Bordering all but two of South America’s other nations and by far Latin America’s largest country, Brazil differs linguistically, historically, and culturally from Spanish America. Its indigenous peoples share the country with descendants of Portuguese conquerors and the Africans they imported to work as slaves, along with more recent immigrants from southern Europe, Japan, the Middle East, and elsewhere. Capturing the scope of this country’s rich diversity and distinction as no other book has done—with more than a hundred entries from a wealth of perspectives—The Brazil Reader
offers a fascinating guide to Brazilian life, culture, and history.
Complementing traditional views with fresh ones, The Brazil Reader’s historical selections range from early colonization to the present day, with sections on imperial and republican Brazil, the days of slavery, the Vargas years, and the more recent return to democracy. They include letters, photographs, interviews, legal documents, visual art, music, poetry, fiction, reminiscences, and scholarly analyses. They also include observations by ordinary residents, both urban and rural, as well as foreign visitors and experts on Brazil. Probing beneath the surface of Brazilian reality—past and present—The Reader looks at social behavior, women’s lives, architecture, literature, sexuality, popular culture, and strategies for coping with the travails of life in a country where the affluent live in walled compounds to separate themselves from the millions of Brazilians hard-pressed to find food and shelter. Contributing to a full geographic account—from the Amazon to the Northeast and the Central-South—of this country’s singular multiplicity, many pieces have been written expressly for this volume or were translated for it, having never previously been published in English.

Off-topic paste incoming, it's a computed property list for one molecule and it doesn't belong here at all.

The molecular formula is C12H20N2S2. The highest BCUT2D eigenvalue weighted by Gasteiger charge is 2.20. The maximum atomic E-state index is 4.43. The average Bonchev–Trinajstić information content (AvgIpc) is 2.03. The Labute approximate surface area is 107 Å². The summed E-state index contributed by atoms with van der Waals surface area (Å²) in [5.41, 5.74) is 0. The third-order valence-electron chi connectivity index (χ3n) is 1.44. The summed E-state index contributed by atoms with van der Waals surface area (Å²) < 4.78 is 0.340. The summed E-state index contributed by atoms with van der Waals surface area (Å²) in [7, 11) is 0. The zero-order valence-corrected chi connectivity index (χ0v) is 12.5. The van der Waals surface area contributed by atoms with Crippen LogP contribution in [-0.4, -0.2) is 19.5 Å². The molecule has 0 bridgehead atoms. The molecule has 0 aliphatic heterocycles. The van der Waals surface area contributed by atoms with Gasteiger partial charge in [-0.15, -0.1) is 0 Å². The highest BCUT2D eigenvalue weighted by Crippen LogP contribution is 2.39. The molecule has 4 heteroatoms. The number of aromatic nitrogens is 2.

This second book in The Latin America Readers series will interest students, specialists, travelers for both business and leisure, and those desiring an in-depth introduction to Brazilian life and culture.